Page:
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OER - Pathomechanics, Conditions & Diseases

WORKBOOK 2 CASE STUDY

WORKBOOK 2 CASE STUDY ANALYSIS ASK YOUR MENTOR Make an appointment with your mentor and be clear that it will take no more than 15-20 minutes for this exercise. • Bring a print out of the Chart 1.1 to your mentor. • Ask your mentor to take a few minutes to look over the chart • Ask their opinion as to what would they change about the chart (if anything) and why? • Ask if any patient profiles come to mind and if they can briefly describe the profile and the outcome. 8 Study Guide Workbook 2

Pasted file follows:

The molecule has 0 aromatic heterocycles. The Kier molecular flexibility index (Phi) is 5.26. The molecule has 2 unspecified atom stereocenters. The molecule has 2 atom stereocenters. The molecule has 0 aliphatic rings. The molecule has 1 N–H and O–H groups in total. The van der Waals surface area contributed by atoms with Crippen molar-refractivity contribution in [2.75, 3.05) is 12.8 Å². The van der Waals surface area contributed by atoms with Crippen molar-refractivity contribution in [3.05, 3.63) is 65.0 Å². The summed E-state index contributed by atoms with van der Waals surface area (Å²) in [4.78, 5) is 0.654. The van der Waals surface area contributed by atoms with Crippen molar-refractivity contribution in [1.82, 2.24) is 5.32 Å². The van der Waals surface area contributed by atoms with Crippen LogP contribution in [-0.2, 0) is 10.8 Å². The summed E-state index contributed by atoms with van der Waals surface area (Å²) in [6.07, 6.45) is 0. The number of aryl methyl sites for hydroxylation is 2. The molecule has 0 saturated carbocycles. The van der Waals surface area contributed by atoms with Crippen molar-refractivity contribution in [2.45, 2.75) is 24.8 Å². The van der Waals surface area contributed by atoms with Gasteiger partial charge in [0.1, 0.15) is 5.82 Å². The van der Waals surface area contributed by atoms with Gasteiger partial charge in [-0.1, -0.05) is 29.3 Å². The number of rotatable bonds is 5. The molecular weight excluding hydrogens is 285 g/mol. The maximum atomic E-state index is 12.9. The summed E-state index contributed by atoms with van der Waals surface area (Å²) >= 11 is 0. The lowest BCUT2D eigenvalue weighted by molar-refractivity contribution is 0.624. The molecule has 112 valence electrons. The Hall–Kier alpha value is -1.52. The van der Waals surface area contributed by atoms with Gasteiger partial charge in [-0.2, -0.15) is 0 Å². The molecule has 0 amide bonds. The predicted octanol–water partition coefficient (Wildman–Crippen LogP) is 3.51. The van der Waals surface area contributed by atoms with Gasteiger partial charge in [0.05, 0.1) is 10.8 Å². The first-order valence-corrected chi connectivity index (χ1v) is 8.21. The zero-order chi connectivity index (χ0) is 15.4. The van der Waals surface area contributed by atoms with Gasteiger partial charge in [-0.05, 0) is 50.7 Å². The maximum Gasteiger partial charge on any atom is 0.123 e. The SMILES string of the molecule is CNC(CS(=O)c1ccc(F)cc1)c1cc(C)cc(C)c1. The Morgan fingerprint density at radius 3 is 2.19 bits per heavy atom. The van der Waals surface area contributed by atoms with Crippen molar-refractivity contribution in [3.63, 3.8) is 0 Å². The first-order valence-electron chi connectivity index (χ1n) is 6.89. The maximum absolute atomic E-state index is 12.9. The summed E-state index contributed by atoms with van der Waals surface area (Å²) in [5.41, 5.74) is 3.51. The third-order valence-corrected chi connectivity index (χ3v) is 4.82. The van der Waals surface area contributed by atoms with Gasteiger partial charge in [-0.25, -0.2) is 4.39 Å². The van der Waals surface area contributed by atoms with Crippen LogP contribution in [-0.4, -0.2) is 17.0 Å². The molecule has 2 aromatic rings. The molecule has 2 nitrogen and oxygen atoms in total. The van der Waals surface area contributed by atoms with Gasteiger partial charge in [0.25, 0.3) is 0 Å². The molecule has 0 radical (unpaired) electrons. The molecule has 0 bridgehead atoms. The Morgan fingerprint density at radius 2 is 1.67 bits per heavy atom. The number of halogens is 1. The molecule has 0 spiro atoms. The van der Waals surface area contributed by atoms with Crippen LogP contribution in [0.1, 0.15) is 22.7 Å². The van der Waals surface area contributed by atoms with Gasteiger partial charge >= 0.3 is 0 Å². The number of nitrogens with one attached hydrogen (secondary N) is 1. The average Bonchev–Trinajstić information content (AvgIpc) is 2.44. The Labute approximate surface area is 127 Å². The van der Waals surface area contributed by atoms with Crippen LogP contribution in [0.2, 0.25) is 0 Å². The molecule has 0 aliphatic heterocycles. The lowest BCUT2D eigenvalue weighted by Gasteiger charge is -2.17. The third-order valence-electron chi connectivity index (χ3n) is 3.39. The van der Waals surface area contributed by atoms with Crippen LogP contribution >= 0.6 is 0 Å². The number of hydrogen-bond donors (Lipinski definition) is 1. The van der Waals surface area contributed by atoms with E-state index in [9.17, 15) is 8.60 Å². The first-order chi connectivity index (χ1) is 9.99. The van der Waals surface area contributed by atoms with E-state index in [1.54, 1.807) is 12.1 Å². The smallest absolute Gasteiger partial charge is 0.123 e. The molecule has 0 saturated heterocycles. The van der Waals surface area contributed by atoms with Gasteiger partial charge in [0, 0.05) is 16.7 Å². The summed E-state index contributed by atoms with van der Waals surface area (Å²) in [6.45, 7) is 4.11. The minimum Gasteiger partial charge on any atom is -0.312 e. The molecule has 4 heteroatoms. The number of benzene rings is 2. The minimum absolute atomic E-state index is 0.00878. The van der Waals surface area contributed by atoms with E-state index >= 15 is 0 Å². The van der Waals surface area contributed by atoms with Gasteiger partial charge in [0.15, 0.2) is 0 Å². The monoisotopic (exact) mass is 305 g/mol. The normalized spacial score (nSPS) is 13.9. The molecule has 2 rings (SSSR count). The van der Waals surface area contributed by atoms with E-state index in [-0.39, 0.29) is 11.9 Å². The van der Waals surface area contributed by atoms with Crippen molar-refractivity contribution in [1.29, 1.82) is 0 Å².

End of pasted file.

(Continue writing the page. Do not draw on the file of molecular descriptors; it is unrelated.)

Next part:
Exercise 1.2 Complete a Case Study Analysis A 60-year-old woman, who is working full time as a teacher, comes to your office and complains of R plantar heel pain. It’s been happening on and off for a number of years (more than 10), but the pain has been an 8-10 on a pain scale for the last 6 months. She has sharp pain out of bed first thing in the morning, aching pain through the day at work but gets worse by the end of the day. More recently, she has also been experiencing R lateral ankle pain and swelling by the end of the day. She describes the aching through her plantar heel and medial arch. She stands and walks around her classroom most of the day with little time to sit. Patient Information & History • No medical conditions • No previous surgeries but she badly sprained her R ankle many years ago in university (she was on crutches for 4 weeks) • She works a lot and doesn’t do any other activity outside of work mainly due to the pain she’s experiencing all day • She is wearing slip on flats all day at work and no shoes in the house. She’s open to shoe recommendations • NWB*: L normal ROM through RF, MF and STJ – no notice able deformities or callusing, no hallux limitations • NWB: R limited RF inversion, excessive RF eversion, limited ankle dorsiflexion, limited MF eversion, excessive MF inversion, FHL, hypermobile first ray, no noticeable deformities, callusing along the medial 1st MTPJ and IP of hallux, R hallux valgus • WB: L RF Normal, R RF valgus, R forefoot abducted, R>L flexible pes planus, mild genu valgum is present Gait: • HS* – L normal lateral, R medial and low • LR – L normal pronation, R excessive pronation • MS – R>>L excessive pronation, R excessive tibial internal rotation • HL – L normal, R prolonged pronation and early heel lift • TO – L normal, R medial • SW – L normal, R abducted Treatment: Continue use of current shoes with a dress orthotic made with a 3mm subortholen shell, ¾ length, RF medial post R with metatarsal pad and leather topcover. Using Chart #1 To Answer The Following Questions a. Is there anything that was possibly missed in the NWB* part of this assessment? b. What condition(s) do you think she is presenting with? c. Do you feel the above treatment will be effective for this patient? Yes or no and explain why and what you would do differently. d. Were all aspects of this patient’s contributing biomechanics considered in the assessment and treatment? What would you do the same or differently to ensure this? Study Guide Workbook 2 9

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